(a) of the respondent's right to take legal advice, and to apply to vary or discharge the order; and
(5) Where the Supervising Solicitor is a man and the respondent is likely to be an unaccompanied woman, at least one other person named in the order must be a woman and must accompany the Supervising Solicitor.
(6) The order may only be served between 9.30 a.m. and 5.30 p.m. Monday to Friday unless the court directs otherwise.
Search and custody of materials
(1) No material shall be removed unless clearly covered by the terms of the order.
(2) The premises must not be searched and no items shall be removed from them except in the presence of the respondent or a person who appears to be a responsible employee of the respondent.
(3) Where copies of documents are sought, the documents should be retained for no more than 2 days before return to the owner.
(4) Where material in dispute is removed pending hearing, the applicant's solicitors should place it in the custody of the respondent's solicitors on their undertaking to retain it in safekeeping and to produce it to the court when required.
(5) In appropriate cases the applicant should insure the material retained in the respondent's solicitors' custody.
(6) The Supervising Solicitor must make a list of all material removed from the premises and supply a copy of the list to the respondent.
(7) No material shall be removed from the premises until the respondent has had reasonable time to check the list.
(8) If any of the listed items exists only in computer readable form, the respondent must immediately give the applicant's solicitors effective access to the computers, with all necessary passwords, to enable them to be searched, and cause the listed items to be printed out.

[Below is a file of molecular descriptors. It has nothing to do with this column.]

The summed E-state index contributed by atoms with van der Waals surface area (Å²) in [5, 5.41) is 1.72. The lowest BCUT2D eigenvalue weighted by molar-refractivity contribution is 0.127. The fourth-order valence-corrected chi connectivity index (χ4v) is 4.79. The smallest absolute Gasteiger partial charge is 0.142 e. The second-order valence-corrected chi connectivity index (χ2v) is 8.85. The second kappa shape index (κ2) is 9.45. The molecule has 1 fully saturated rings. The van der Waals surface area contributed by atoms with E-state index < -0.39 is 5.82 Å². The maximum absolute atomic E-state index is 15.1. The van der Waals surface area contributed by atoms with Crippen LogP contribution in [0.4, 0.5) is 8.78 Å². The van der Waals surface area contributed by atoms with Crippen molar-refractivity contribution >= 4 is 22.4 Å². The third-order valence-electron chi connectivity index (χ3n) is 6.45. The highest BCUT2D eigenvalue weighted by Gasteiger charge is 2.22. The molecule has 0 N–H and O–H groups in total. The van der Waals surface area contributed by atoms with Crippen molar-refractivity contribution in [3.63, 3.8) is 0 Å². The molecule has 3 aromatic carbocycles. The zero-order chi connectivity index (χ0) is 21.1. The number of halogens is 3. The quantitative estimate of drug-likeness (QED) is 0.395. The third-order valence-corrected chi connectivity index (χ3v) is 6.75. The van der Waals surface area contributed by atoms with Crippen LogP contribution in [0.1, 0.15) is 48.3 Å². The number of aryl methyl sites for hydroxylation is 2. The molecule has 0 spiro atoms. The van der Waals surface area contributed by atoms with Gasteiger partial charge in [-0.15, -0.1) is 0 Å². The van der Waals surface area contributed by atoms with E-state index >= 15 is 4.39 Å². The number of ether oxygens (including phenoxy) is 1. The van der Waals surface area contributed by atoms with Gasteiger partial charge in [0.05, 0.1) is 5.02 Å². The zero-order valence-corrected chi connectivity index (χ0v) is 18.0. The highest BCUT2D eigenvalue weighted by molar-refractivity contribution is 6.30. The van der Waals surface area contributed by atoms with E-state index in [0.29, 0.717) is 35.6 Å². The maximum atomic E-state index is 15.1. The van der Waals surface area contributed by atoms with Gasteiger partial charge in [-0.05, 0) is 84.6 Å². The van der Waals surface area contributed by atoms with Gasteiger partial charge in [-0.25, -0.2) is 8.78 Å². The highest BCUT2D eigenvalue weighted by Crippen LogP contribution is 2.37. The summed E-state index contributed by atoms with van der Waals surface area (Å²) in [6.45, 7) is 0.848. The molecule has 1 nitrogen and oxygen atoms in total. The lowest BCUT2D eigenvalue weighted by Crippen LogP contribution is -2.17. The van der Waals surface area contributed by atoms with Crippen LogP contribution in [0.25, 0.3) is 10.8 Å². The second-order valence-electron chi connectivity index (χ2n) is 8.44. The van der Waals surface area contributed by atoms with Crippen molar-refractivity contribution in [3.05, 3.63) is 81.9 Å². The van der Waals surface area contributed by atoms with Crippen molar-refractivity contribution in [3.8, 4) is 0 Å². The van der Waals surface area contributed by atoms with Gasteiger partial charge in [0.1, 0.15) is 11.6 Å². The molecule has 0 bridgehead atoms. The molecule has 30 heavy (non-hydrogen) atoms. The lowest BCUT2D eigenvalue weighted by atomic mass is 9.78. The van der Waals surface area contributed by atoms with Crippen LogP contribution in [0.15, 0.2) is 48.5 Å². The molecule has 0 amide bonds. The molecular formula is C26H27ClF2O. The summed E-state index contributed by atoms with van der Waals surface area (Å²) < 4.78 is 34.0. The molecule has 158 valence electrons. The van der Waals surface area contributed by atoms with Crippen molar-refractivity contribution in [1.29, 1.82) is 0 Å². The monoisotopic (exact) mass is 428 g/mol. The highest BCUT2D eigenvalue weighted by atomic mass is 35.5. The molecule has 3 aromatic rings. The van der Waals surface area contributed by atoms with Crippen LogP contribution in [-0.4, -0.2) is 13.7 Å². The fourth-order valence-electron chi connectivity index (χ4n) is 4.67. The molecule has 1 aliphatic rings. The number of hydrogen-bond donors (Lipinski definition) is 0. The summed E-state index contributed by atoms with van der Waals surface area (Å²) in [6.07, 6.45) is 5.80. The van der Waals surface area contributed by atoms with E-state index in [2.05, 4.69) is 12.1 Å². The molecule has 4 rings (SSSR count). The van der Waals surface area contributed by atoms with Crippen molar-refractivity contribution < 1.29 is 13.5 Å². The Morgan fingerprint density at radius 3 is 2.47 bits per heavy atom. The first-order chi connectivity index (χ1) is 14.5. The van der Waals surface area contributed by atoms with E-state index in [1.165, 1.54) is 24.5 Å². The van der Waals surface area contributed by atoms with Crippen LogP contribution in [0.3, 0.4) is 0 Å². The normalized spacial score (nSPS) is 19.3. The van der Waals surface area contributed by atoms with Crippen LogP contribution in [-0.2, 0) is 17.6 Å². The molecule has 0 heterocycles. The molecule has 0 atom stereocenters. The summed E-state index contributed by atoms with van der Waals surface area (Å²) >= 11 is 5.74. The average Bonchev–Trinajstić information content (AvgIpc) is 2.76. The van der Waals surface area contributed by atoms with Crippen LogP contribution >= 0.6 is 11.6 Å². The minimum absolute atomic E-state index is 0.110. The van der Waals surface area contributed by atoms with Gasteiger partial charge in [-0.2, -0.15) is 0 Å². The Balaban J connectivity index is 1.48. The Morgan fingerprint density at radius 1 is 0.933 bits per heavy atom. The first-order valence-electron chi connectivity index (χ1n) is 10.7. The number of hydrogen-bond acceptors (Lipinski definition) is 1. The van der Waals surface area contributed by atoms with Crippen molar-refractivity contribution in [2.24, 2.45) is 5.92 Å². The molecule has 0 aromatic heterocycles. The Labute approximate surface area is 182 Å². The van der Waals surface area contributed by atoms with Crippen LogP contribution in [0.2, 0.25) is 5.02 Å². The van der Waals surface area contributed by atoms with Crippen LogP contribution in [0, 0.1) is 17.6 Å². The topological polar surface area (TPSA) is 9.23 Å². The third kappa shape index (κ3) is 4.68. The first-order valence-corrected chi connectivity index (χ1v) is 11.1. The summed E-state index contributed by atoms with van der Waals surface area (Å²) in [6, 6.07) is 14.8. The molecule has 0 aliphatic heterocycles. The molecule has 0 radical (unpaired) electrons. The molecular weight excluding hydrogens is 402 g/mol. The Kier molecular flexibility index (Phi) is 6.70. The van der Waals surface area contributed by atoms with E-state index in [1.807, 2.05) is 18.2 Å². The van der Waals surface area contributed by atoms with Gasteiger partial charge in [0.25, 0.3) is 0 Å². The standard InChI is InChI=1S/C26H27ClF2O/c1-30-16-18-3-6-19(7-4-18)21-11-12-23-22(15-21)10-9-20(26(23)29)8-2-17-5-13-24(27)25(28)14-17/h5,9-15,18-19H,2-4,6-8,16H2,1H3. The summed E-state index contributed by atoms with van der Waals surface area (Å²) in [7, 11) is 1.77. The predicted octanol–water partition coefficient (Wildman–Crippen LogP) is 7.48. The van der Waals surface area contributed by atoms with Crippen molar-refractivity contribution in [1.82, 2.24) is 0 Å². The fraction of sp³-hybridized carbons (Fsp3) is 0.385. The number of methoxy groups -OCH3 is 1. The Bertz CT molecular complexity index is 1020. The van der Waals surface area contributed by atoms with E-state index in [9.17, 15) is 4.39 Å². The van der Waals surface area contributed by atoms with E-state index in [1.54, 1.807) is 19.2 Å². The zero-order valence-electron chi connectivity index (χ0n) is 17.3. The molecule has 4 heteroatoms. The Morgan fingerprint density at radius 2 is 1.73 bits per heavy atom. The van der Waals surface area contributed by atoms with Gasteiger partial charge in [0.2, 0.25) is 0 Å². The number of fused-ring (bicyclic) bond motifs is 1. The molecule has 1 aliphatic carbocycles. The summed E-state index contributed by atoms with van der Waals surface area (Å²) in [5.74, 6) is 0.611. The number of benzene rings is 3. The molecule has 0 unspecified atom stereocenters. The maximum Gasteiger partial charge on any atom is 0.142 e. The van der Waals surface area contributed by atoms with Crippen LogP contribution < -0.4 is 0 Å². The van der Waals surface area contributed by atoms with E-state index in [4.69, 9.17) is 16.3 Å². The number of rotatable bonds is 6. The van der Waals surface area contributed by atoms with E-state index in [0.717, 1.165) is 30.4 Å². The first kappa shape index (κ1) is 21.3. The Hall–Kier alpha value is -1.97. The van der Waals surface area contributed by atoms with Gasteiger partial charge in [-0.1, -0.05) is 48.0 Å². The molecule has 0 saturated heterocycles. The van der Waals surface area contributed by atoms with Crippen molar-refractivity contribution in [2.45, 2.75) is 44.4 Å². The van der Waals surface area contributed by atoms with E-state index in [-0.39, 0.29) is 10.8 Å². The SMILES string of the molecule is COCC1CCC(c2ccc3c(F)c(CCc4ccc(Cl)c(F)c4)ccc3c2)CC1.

(9) The applicant must take all reasonable steps to ensure that no damage is done to any computer or data.
(10) The applicant and his representatives may not themselves search the respondent's computers unless they have sufficient expertise to do so without damaging the respondent's system;
(11) the Supervising Solicitor shall provide a report on the carrying out of the order to the applicant's solicitors.
(12) As soon as the report is received the applicant's solicitors shall –
(a) serve a copy of it on the respondent; and
(b) file a copy of it with the court.
(13) Where the Supervising Solicitor is satisfied that full compliance with paragraph 6.5(7) and (8) above is impracticable, that Solicitor may permit the search to proceed and items to be removed without compliance with the impracticable requirements.
The Supervising Solicitor must not be an employee or member of the applicant's firm of solicitors.
If the court orders that the order need not be served by the Supervising Solicitor, the reason for so ordering must be set out in the order.
The search order must not be carried out at the same time as a police search warrant.
There is no privilege against self incrimination in proceedings in which a court is hearing an application for an order under Part 4 or 5 of the Children Act 1989 (see section 98 of the Children Act 1989).
Delivery up orders
The following provision applies to orders, other than search orders, for delivery up or preservation of evidence or property where it is likely that such an order will be executed at the premises of the respondent or a third party.
In such cases the court will consider whether to include in the order for the benefit or protection of the parties similar provisions to those specified above in relation to injunctions and search orders.
Injunctions against third parties
The following provision applies to orders which will affect a person other than the applicant or respondent, who –
(a) did not attend the hearing at which the order was made; and
(b) is served with the order.
Where such a person served with the order requests –
(a) a copy of any materials read by the court, including material prepared after the hearing at the direction of the court or in compliance with the order; or
(b) a note of the hearing,
the applicant, or the applicant's legal representative, must comply promptly with the request, unless the court directs otherwise.